Musée D’Orsay never disappoints. It’s home to a superb collection of impressionist works of art. However, on this visit, I looked for paintings done in the late 1860s and early 1870s, paintings of Paris, of fashion, of homes and cafés that might spark a scene and help me imagine the lives of both rich and poor. Frédéric Bazille, Claude Monet, Henri Fantin-Latour, Berthe Morisot, and others provided such inspiration. Three weeks of immersion in the world of Paris was not only a spectacular trip but also a wonderful way to absorb the feel of the city, to watch the people interact, to listen to the language, to see the trees and flowers in bloom, and to let my imagination roam. A lingering sense of being there continued to guide the writing of Paris In Ruins.

I’m grateful to Sarah Johnson for having me on her blog today. I know I speak for many other authors in expressing gratitude for Sarah’s ongoing efforts to promote the presence and enjoyment of historical fiction.


About Paris in Ruins:  

A few weeks after the abdication of Napoleon III, the Prussian army lays siege to Paris. Camille Noisette, the daughter of a wealthy family, volunteers to nurse wounded soldiers and agrees to spy on a group of radicals plotting to overthrow the French government. Her future sister-in-law, Mariele de Crécy, is appalled by the gaps between rich and poor. She volunteers to look after destitute children whose families can barely afford to eat.

Somehow, Camille and Mariele must find the courage and strength to endure months of devastating siege, bloody civil war, and great personal risk. Through it all, an unexpected friendship grows between the two women, as they face the destruction of Paris and discover that in war women have as much to fight for as men.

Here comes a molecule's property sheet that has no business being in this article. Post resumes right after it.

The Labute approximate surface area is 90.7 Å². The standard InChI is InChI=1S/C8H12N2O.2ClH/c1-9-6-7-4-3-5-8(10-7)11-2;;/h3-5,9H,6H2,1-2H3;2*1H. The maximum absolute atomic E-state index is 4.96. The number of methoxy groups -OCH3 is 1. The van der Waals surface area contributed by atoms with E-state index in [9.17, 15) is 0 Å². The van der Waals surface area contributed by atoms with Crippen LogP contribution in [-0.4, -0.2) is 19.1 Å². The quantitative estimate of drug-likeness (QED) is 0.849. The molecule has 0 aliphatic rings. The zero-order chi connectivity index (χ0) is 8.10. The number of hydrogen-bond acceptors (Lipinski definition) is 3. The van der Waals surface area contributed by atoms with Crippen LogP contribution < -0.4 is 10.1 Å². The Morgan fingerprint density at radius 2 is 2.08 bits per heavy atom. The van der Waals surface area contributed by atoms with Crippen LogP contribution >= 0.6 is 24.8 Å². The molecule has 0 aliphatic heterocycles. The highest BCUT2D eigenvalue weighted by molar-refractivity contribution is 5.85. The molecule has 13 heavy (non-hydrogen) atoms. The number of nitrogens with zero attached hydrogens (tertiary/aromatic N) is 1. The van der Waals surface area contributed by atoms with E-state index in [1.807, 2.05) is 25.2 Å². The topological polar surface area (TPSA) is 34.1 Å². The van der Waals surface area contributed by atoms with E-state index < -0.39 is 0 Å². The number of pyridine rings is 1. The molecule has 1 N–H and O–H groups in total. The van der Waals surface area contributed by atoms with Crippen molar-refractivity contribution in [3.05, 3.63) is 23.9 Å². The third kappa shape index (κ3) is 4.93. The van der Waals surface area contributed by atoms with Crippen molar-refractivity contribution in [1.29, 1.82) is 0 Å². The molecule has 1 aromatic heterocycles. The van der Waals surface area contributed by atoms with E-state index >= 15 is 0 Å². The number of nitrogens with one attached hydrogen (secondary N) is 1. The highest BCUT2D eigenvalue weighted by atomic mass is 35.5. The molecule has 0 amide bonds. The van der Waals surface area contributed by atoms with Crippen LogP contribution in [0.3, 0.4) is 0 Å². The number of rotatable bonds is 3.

War has a way of teaching lessons—if only Camille and Mariele can survive long enough to learn them.

About the author:

M.K. (Mary) Tod writes and blogs about historical fiction. Her latest novel, Paris in Ruins is available  on AmazonUS, AmazonCanada, Kobo and Barnes & Noble. She can be contacted on Facebook, Twitter and Goodreads or on her website www.mktod.com.


  1. Many thanks, Sarah. It's a delight to be on your blog and to talk about Paris and Paris In Ruins.

    1. It's great to have you here, Mary, and thanks again for the essay! The book sounds fantastic.

  2. I just finished reading Paris in Ruins, and I loved it! I hadn't read much about this period before. (I've read a lot about the French Revolution, but not the Franco-Prussian War, the Siege of Paris, or the Paris Commune). Paris in Ruins really brings the era to life, and makes me want to read more about it.

    1. I haven't read much about the period before either. It deserves more attention from historical fiction writers. I'm looking forward to reading the novel, too.

    2. I'm delighted to know that you enjoyed it, Vicki!! And many thanks for telling me and others reading Sarah's blog!

  3. I've done considerable research in various historical archives in Paris and written essays on the Paris Commune and am looking forward to reading this to explore the representation of the Communardes, many of whom were women desperate to improve their lives. Wondering if the author of Paris in Ruins visited pere lachaise cemetery, where there is a monument to the communardes who shot for the guard at the end of the siege of Paris?